Second Monthly Post/Reflection
How's it going??
Currently, my family and I are at a hotel in the Midlands area of South Carolina. We left Charleston yesterday before the evacuation orders were given to avoid the traffic. Our housing area is near a major waterway so it was advised that we leave and go to higher ground regardless. All the schools in Charleston and surrounding counties have closed due to the impending arrival of Hurricane Matthew. You should have heard the students when our principal announced mid-morning on Tuesday that schools might be closing on Wednesday. It was deafening! The official word came by Tuesday afternoon that we would close on Wednesday through Friday then take next week on a day-to-day basis. It's been a busy, overwhelming month and these few days off do give me a chance to catch up on grading papers and inputting grades. Now onward to the reflection...
1) Teachers make a lot of decisions throughout the day. Sometimes we make so many it feels overwhelming. When you think about
A pencil. It's a simple item, almost every class requires you have one. I still don't understand how you can show up to class without one and think it's okay. However, this past month, I finally decided to just accept it as a natural thing for many of my middle schoolers and worked on a way to handle it without too much disruption to my class. I read on a blog (I wish I could remember which one) that students that don't have a pencil can sign one out in a log then return it at the end of class. I modified this by writing their name on the board when I give it to them and erasing it when they bring it back. It has cut down on students forgetting pencils as many don't like to see their name written on the board. We've incorporated this procedure into the opening routine of each class - along with asking to sharpen pencils.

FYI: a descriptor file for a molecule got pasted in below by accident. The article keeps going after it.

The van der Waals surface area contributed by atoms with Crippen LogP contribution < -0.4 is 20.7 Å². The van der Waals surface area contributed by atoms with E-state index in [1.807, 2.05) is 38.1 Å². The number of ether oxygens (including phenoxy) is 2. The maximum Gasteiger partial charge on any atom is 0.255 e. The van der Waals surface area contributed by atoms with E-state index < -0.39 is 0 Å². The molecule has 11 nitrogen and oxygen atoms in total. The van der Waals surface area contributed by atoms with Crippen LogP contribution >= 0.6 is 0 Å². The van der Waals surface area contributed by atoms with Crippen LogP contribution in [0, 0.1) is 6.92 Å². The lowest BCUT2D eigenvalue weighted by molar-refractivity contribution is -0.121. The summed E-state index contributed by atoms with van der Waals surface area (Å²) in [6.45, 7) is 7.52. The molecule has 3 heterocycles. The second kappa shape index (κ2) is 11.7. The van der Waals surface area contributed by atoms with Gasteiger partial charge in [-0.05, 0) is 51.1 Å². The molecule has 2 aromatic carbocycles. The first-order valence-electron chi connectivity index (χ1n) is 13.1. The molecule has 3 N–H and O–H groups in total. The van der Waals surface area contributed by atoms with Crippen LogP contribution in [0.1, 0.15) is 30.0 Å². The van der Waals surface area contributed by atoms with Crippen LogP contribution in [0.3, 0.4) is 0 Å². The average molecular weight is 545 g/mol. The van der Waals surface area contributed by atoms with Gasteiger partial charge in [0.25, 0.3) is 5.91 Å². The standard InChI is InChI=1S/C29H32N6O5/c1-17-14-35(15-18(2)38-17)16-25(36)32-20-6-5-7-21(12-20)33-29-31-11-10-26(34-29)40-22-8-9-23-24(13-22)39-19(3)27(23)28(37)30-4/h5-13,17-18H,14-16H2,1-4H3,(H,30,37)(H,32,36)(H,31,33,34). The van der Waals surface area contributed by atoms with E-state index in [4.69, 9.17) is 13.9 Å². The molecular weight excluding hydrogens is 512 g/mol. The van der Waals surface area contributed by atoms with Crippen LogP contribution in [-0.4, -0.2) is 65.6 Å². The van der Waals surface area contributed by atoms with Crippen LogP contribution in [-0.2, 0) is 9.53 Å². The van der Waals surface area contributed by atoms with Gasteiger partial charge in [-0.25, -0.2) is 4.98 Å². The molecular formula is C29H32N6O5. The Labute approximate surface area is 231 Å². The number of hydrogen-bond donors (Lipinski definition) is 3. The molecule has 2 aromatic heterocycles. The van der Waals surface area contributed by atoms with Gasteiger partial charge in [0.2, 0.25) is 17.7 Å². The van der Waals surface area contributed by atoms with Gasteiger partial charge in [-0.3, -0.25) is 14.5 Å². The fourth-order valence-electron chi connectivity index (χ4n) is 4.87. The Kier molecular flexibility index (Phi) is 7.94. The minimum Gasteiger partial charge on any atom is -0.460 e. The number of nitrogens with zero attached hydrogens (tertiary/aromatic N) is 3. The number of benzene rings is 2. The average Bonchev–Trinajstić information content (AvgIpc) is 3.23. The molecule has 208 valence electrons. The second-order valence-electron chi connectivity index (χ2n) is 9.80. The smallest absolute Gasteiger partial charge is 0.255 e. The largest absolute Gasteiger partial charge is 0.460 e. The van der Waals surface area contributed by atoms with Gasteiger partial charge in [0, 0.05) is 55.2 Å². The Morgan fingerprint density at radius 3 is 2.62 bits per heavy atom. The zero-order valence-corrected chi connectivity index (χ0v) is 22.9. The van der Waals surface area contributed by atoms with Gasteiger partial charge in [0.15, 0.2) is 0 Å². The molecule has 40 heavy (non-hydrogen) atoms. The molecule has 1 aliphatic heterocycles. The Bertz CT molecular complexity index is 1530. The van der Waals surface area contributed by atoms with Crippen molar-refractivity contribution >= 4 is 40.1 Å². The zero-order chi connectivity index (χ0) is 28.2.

iPads. In an effort to find a way to motivate my large class of 23 boys to follow rules/procedures, I decided to offer up the iPads for individuals who every day came prepared and followed rules/procedures during class. Those individuals got to use the Nearpod app along with a stylus to showcase their work while the others had to use paper/pencil. It worked okay but it didn't have the effect I thought it would. My non-iPad group spent most of their time still wandering around the room and distracting others who had the iPads. One student even gave up his iPad to one of the non-iPad students in hopes that it would get the the non-iPad student to stop bothering him. Again too much time was spent policing the disruptive students instead of focusing on the lesson of complex fractions and unit rates. What I don't like doing but does work to bring the class to order is to send these three (and it is only three) students to another classroom to work on the assignments. Unfortunately they are not doing any of the assignments I send them either. I know that one of the students is being sent to an alternative school next week and another one of the students I have asked for a list of interventions to try with him so this might help.
2) Every person’s life is full of highs and lows. Share with us some of what that is like for a teacher. What are you looking forward to? What has been a challenge for you lately?
Looking forward: In a previous post, I criticized the new curriculum guides from my district. Well...I am now on the new math curriculum writing team for our district. We discussed the feedback from the August meetings, but it was a very broad range of feedback. Some absolutely loved the guides and were thrilled with them. Others had issues with the sequence of units or standards. Some didn't care for them at all and stated they were going to follow the curriculum guide from the South Carolina Department of Education. I had a chance to talk with our district math head about mathematical/growth mindset. She's read Jo Boaler's book too; she said that when they wrote the curriculum guides this summer they wanted to stay away from instructional strategies, that those were up to individual teachers. So it was good to get insight into how the district views the guides and I look forward to having input into later units of the curriculum.